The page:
Let’s Make Sandals With The Palatines, Shall We?
You know what’s tougher than making a shoe look cool with buckles and studs and fancy detailing? Creating a pair that stands out without all those bells and whistles. After trolling L.A. for a factory that could get the job done, Jessica Taft Langdon launched The Palatines—kicks that, as she puts it, have a “minimalist-modern inflection.” Here’s how her sicker-than-sick Of a Kind slides attain their enviable sleekness.
“This is an image of the uppers of the shoes before they get assembled. The thong part is that long tail. These sandals are made of cow leather. The piece of leather is about 50 square feet in its raw shape. We make a pattern for each different shoe size and then cut each shape by hand.”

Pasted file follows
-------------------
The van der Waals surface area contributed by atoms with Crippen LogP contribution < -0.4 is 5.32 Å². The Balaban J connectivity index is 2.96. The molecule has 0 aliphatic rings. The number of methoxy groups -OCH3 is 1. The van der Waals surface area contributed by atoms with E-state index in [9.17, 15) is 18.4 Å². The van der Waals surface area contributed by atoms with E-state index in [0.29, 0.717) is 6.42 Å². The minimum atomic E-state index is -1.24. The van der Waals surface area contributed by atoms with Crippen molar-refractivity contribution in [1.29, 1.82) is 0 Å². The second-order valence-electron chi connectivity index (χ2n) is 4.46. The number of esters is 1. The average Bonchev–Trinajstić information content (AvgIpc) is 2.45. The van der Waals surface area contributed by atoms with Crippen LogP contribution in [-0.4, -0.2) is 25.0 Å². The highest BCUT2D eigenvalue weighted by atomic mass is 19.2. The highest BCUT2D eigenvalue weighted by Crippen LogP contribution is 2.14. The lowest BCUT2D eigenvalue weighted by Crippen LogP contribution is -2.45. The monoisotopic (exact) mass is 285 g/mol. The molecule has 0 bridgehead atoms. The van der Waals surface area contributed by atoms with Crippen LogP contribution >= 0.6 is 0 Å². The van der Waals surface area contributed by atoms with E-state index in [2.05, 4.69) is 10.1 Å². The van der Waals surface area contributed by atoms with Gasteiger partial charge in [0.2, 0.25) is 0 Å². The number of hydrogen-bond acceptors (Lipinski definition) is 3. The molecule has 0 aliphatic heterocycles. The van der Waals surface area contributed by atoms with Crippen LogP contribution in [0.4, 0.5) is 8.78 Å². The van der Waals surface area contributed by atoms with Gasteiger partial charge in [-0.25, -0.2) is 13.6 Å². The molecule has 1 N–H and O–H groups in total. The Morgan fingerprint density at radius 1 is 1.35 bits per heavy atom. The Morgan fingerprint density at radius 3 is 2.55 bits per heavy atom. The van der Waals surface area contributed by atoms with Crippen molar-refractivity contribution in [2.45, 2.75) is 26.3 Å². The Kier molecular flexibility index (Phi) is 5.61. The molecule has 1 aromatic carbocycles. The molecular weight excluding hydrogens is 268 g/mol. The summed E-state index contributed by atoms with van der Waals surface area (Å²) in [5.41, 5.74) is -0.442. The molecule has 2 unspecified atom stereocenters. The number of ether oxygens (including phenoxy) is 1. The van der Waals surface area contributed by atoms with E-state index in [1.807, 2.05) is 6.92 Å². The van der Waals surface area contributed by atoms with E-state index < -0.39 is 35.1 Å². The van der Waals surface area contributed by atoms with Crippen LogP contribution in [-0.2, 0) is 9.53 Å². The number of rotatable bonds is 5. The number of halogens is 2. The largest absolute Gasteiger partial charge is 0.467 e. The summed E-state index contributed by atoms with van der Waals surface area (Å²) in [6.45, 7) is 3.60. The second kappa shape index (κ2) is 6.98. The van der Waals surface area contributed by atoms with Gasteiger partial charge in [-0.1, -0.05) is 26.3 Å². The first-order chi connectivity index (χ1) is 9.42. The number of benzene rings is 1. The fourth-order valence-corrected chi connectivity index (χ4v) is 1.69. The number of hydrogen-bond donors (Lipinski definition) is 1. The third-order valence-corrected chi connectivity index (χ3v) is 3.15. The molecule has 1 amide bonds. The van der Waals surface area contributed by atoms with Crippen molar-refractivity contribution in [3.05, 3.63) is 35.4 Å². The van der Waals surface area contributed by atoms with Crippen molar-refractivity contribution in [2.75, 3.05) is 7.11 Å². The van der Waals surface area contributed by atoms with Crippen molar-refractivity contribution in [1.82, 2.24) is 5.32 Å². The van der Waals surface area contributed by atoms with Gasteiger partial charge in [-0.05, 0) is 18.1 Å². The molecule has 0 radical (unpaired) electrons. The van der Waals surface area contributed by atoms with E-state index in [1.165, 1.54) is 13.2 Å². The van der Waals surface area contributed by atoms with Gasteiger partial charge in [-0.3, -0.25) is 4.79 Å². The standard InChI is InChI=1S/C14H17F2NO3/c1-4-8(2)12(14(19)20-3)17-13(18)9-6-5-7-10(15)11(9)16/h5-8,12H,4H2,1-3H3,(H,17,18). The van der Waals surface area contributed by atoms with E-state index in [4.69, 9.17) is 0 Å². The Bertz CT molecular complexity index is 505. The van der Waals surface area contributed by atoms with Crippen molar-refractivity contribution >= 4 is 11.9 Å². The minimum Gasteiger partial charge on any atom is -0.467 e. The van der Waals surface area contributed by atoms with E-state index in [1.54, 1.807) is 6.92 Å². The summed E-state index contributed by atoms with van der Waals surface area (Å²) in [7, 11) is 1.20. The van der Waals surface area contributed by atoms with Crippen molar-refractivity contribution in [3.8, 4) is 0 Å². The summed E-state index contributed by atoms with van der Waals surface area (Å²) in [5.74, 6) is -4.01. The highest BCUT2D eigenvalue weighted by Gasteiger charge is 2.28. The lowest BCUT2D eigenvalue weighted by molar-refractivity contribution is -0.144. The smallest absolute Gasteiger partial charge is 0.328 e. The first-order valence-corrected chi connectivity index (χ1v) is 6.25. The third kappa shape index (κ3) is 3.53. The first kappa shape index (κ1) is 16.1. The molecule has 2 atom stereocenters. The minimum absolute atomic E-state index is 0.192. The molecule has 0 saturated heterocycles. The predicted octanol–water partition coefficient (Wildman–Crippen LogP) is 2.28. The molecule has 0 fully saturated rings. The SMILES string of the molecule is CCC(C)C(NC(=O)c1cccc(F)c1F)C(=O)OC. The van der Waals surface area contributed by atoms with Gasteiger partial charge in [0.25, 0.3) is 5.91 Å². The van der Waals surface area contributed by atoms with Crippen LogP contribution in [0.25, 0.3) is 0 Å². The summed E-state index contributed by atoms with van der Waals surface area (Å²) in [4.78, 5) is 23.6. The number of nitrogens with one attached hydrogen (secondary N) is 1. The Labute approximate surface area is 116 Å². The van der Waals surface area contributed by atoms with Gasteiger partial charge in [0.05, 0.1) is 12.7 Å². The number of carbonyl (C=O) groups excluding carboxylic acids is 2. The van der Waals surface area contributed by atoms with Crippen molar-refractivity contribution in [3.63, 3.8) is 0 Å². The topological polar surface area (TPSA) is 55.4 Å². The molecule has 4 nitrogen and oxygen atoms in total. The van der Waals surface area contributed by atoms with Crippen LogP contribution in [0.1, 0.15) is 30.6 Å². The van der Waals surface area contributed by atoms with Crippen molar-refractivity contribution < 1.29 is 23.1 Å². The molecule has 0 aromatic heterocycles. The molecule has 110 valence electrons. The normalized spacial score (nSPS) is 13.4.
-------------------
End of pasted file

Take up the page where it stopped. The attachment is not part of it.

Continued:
“This shows what is called the last of the shoe—it’s the form that the shoes are made on. Here we have the insole marked with a hole for the thong.”
“Next we line up the upper with the insole and thread the thong into the hole that’s stamped into the insole. We apply glue to the bottom of the insole and take the excess leather around the last, gluing it to the bottom. The glue is a contact cement. It acts just like a rubber cement you used in high-school art class.”
“This is a machine we call the grinder. We’re buffering away the excess leather that’s been wrapped around the insole. We do this so when you attach the insole to the midsole, there aren’t any lumps.”
“After the excess leather has been removed and the outsole has been buffed, we glue the outsole to the rest of the shoe, sandwiching it all together.”
“Now we stick the shoe into this machine called the presser, which makes sure that there’s an even amount of pressure all the way across the sole of the shoe. You definitely don’t want to get your fingers anywhere close to the pressing side of this!”
“After a few more finishing touches, you get this—the final product!”